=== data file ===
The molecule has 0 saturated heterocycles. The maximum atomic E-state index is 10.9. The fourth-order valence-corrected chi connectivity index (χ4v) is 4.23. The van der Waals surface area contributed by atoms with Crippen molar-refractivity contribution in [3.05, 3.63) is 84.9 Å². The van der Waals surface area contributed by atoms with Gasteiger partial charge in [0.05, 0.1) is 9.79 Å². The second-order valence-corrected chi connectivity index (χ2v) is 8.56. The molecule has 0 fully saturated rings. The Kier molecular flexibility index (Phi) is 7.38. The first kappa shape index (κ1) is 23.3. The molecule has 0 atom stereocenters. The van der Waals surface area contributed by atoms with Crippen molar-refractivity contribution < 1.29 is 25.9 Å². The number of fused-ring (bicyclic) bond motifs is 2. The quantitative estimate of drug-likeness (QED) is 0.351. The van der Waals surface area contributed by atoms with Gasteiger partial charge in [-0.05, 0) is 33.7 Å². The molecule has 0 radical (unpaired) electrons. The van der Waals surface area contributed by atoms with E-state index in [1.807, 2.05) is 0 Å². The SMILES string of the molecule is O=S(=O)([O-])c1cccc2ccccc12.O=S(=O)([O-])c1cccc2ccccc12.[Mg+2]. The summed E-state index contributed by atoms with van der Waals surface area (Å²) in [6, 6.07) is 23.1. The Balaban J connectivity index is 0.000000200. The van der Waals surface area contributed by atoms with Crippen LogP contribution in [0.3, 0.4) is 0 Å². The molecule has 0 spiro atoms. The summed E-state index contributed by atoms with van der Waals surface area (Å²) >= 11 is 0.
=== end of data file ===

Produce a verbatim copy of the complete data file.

The molecule has 0 saturated heterocycles. The maximum atomic E-state index is 10.9. The fourth-order valence-corrected chi connectivity index (χ4v) is 4.23. The van der Waals surface area contributed by atoms with Crippen molar-refractivity contribution in [3.05, 3.63) is 84.9 Å². The van der Waals surface area contributed by atoms with Gasteiger partial charge in [0.05, 0.1) is 9.79 Å². The second-order valence-corrected chi connectivity index (χ2v) is 8.56. The molecule has 0 fully saturated rings. The Kier molecular flexibility index (Phi) is 7.38. The first kappa shape index (κ1) is 23.3. The molecule has 0 atom stereocenters. The van der Waals surface area contributed by atoms with Crippen molar-refractivity contribution < 1.29 is 25.9 Å². The number of fused-ring (bicyclic) bond motifs is 2. The quantitative estimate of drug-likeness (QED) is 0.351. The van der Waals surface area contributed by atoms with Gasteiger partial charge in [-0.05, 0) is 33.7 Å². The molecule has 0 radical (unpaired) electrons. The van der Waals surface area contributed by atoms with E-state index in [1.807, 2.05) is 0 Å². The SMILES string of the molecule is O=S(=O)([O-])c1cccc2ccccc12.O=S(=O)([O-])c1cccc2ccccc12.[Mg+2]. The summed E-state index contributed by atoms with van der Waals surface area (Å²) in [6, 6.07) is 23.1. The Balaban J connectivity index is 0.000000200. The van der Waals surface area contributed by atoms with Crippen LogP contribution in [0.3, 0.4) is 0 Å². The molecule has 0 spiro atoms. The summed E-state index contributed by atoms with van der Waals surface area (Å²) >= 11 is 0.